With that said, I'm sure not all of these men had these thoughts and judgements. Same for men in Egypt. It's very important for me to say that I also had an absolutely incredible time in Egypt. Something I would never wanna change for the world, and both fantastic men and women are a big part of making me feel this way. In every country there's a minority that sexually harass, but I do believe that in some countries this minority is larger than in others. 

Copyright Teresie Hommersand

I also had an interesting experience when joining Egyptian friends for a holiday area called the North Coast. It's almost like a free haven with almost completely different social and gender norms than elsewhere in the country. After seeing covered up women for the last six months and being covered up myself, here I was surprised to see women hanging out with guys on the streets, wearing close to nothing. I genuinely was! Even though I've grown up with western norms, now I was the one silently judging these women. It was a very interesting experience and in a way I feel like I got an insight into how one can judge, objectify and sexualize women to the point where we think of them as less than equals and that there's an opportunity or open invitation for sex. I'm not excusing them, far from it, but I think I can understand, if this is what you're socialized into believing.

Copyright Teresie Hommersand

Crossing the border to Israel and again being in a country with largely similar gender roles to what I'm used to, I could relax and be myself again. What a relief! But I noticed I've changed. Standing at the counter at a cafĂ©, ordering pizza for friends, a guy next to me started talking to me. After all the sexual attention and advances I've encountered in Egypt, I now can recognize if someone was coming on to me. This guy was definitely 'too friendly'. At one point he put his hand on my shoulder in a concealed friendly gesture. I instantly reacted to it! I felt super uncomfortable, thinking this is not ok. Before, I would not have reacted like this. I would most likely not have given it any thought. And if anyone's advancement did make me feel uncomfortable I would never say stop, but rather try to get away without being confrontational. Maybe smile and laugh and say I'd have to go to the toilet, but not come back. That is what I have been socialized to accept and to do as a girl.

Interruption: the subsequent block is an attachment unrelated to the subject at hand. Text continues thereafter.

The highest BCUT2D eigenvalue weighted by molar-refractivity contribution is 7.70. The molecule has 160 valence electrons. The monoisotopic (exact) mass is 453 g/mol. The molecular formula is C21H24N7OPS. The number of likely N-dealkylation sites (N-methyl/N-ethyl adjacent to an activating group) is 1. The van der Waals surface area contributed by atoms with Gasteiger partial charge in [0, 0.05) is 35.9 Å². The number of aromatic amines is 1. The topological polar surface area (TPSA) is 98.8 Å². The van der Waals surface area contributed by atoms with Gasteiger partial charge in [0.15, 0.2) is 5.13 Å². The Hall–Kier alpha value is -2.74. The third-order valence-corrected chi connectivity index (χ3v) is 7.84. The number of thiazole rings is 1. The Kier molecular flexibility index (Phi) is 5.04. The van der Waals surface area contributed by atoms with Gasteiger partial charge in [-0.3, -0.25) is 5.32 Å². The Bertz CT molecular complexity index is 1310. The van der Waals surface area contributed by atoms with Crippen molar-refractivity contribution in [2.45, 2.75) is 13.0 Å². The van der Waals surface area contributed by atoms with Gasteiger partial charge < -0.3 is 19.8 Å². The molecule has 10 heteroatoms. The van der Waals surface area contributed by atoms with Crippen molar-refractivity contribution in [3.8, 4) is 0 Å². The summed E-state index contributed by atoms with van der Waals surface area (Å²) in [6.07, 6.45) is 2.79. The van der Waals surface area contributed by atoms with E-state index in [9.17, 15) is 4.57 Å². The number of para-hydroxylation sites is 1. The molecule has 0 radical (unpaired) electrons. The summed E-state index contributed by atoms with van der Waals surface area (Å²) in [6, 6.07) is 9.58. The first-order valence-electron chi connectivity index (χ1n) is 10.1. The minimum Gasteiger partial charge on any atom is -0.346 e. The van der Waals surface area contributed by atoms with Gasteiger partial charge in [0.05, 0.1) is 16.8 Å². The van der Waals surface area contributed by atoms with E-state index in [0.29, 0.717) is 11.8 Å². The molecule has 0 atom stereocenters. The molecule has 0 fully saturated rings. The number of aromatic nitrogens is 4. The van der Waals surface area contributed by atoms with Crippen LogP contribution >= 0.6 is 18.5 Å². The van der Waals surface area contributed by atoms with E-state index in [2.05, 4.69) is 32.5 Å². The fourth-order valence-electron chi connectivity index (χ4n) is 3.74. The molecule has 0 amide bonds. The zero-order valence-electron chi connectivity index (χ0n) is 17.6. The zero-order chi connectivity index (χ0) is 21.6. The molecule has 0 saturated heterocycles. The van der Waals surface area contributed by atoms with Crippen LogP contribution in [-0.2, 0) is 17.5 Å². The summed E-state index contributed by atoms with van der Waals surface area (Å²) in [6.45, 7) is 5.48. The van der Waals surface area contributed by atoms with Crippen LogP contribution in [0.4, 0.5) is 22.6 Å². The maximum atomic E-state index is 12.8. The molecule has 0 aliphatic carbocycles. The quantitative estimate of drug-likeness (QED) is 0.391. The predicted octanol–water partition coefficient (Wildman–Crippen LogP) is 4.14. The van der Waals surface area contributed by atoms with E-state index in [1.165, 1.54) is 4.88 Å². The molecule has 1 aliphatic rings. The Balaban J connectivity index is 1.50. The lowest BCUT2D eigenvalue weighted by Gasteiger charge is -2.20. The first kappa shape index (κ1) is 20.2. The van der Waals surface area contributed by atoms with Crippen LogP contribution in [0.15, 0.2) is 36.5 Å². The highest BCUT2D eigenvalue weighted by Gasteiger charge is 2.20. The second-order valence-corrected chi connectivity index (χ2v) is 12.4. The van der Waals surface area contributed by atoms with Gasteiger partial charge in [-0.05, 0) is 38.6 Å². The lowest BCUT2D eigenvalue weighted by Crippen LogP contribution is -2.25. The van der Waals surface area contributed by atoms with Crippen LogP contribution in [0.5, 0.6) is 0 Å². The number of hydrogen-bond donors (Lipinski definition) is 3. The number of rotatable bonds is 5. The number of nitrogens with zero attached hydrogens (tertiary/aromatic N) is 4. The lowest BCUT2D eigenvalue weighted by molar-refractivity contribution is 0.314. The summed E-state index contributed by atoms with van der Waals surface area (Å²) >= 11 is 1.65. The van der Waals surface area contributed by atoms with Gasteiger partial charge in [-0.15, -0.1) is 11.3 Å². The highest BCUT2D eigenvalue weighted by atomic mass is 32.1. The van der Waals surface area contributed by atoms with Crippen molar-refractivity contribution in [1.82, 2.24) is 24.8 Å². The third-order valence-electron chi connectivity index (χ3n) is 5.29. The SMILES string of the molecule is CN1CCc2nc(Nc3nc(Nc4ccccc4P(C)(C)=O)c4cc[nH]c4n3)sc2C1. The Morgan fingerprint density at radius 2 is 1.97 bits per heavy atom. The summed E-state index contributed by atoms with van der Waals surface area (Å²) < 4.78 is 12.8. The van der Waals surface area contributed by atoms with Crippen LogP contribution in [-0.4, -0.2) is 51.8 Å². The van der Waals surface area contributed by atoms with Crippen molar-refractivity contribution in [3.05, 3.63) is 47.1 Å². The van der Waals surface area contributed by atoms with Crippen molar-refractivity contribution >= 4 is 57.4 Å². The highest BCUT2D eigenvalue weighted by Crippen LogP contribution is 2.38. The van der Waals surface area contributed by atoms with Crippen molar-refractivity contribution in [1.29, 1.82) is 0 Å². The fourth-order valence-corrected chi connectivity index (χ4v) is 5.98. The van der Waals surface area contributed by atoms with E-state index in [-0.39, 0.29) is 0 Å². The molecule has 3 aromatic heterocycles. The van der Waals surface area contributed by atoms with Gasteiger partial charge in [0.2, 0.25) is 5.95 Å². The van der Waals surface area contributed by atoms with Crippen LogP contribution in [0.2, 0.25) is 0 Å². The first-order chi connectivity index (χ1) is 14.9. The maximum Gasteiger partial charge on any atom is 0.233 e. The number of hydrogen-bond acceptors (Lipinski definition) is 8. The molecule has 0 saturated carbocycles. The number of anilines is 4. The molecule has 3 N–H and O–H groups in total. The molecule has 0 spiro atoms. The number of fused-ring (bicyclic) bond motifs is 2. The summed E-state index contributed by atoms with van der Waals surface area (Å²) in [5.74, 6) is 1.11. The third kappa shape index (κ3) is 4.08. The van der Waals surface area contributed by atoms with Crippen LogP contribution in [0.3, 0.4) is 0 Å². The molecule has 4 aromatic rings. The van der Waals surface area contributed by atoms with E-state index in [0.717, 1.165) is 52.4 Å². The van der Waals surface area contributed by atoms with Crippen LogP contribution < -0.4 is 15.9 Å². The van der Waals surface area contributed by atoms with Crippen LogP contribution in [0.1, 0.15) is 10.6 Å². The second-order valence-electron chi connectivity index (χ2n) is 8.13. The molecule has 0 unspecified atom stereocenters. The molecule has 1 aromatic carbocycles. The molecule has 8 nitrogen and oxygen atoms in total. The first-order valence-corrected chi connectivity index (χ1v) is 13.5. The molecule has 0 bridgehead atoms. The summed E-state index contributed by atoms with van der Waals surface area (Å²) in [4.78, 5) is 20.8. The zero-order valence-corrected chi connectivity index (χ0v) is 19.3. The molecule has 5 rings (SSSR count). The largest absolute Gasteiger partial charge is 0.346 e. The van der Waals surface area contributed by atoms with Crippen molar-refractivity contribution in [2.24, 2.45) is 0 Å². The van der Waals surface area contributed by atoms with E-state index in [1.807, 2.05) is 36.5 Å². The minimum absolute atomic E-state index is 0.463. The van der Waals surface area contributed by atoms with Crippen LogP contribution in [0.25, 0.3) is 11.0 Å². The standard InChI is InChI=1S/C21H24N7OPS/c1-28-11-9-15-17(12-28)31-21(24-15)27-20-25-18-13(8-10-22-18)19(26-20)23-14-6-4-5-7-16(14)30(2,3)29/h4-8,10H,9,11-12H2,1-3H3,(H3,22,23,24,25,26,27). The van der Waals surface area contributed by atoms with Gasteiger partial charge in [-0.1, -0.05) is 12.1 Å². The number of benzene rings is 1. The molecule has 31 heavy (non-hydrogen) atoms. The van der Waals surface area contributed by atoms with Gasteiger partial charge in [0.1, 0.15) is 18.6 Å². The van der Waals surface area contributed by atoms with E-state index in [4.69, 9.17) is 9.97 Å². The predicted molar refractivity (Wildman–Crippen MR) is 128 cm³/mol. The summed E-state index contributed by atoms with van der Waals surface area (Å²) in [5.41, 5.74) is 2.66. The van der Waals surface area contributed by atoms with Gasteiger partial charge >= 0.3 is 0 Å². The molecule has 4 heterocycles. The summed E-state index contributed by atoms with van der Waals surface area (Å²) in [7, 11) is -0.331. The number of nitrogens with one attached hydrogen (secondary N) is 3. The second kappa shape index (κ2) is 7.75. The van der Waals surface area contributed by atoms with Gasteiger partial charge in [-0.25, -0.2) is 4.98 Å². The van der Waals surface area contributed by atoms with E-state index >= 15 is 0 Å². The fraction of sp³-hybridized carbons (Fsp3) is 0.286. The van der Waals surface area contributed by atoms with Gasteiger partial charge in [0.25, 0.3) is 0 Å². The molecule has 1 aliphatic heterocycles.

At one point, the female character allows the male character to drive her sports car. Seeing him behind the wheel, I caught myself thinking he looks so much better behind the steering wheel than her. 

While in Israel I also ended up staying with two absolutely amazing guys. One evening we watched an absolutely brilliant and super important French movie on Netflix called 'I Am Not an Easy Man'. It's all about gender roles, and in the movie stereotypical gender roles are cleverly reversed. It left me and my new friends questioning our identify. So much can be said about it, but one of my main take- aways is how it broadened my understanding of the degree to what we are all heavily socialized to think and act according to our socially constructed gender. A tiny example: At one point, the female character allows the male character to drive her sports car. Seeing him behind the wheel, I caught myself thinking he looks so much better behind the steering wheel than her. What?!!! Even I, a woman, am thinking this about fellow women.

Lastly and before this becomes too long, all the objectifying and sexual advancements in Egypt have also made me realize that this issue is a lot more common in 'Western' countries or Norway than I previously was aware of. It's just not so obvious at a first glance. This winter for instance I ended up dancing on a table with a small group of people, and suddenly one of the guys slapped my bum in front of everyone standing there. Obviously he thought it was ok, otherwise he wouldn't have done it so everyone could see. And it was definitely a sexual move that was covered up as supposed to be funny. Would he have done it to a guy? And not long ago I stopped at a house asking for water and ended up being invited to stay there for the night by the guy living there. We had such a nice evening and conversation. But then as we were going to sleep he kept on inviting me to sleep in the same room as him instead of on the couch, saying it in a jokingly way. He also took initiative for a hug and held me way longer than I wanted to and felt comfortable with, saying how nice it is to hug again in these Covid-19 days. But actually he was overstepping what's ok to do towards another person. I'd say it's a type of violation. What I'm left with, is that if we are interested in someone, treat them with equal respect and don't make advances and touch them unless they've made it 200% sure that it's something they'd like. If you are not sure, please ask.